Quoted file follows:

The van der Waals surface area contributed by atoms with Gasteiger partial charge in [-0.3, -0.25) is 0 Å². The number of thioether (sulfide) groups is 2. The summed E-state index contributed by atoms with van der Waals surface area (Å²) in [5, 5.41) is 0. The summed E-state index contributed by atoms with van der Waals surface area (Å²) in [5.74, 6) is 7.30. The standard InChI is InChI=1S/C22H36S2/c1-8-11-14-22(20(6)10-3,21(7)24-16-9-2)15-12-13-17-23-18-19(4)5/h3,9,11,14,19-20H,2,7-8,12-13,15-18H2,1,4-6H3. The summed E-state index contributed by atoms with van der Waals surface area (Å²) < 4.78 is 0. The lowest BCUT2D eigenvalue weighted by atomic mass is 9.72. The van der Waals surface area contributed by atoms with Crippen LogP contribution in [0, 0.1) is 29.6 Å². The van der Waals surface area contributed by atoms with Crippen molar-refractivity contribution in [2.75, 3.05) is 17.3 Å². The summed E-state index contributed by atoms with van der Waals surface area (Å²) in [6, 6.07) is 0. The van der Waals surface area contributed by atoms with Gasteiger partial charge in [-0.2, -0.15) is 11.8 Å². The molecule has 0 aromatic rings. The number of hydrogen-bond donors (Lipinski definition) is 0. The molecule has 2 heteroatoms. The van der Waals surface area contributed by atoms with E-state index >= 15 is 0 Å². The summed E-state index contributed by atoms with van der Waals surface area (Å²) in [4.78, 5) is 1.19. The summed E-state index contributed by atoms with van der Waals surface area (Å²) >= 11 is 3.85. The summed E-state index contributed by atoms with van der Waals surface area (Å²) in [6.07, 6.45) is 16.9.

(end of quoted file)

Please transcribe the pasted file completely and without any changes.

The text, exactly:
The van der Waals surface area contributed by atoms with Gasteiger partial charge in [-0.3, -0.25) is 0 Å². The number of thioether (sulfide) groups is 2. The summed E-state index contributed by atoms with van der Waals surface area (Å²) in [5, 5.41) is 0. The summed E-state index contributed by atoms with van der Waals surface area (Å²) in [5.74, 6) is 7.30. The standard InChI is InChI=1S/C22H36S2/c1-8-11-14-22(20(6)10-3,21(7)24-16-9-2)15-12-13-17-23-18-19(4)5/h3,9,11,14,19-20H,2,7-8,12-13,15-18H2,1,4-6H3. The summed E-state index contributed by atoms with van der Waals surface area (Å²) < 4.78 is 0. The lowest BCUT2D eigenvalue weighted by atomic mass is 9.72. The van der Waals surface area contributed by atoms with Crippen LogP contribution in [0, 0.1) is 29.6 Å². The van der Waals surface area contributed by atoms with Crippen molar-refractivity contribution in [2.75, 3.05) is 17.3 Å². The summed E-state index contributed by atoms with van der Waals surface area (Å²) in [6, 6.07) is 0. The van der Waals surface area contributed by atoms with Gasteiger partial charge in [-0.2, -0.15) is 11.8 Å². The molecule has 0 aromatic rings. The number of hydrogen-bond donors (Lipinski definition) is 0. The molecule has 2 heteroatoms. The van der Waals surface area contributed by atoms with E-state index >= 15 is 0 Å². The summed E-state index contributed by atoms with van der Waals surface area (Å²) in [4.78, 5) is 1.19. The summed E-state index contributed by atoms with van der Waals surface area (Å²) >= 11 is 3.85. The summed E-state index contributed by atoms with van der Waals surface area (Å²) in [6.07, 6.45) is 16.9.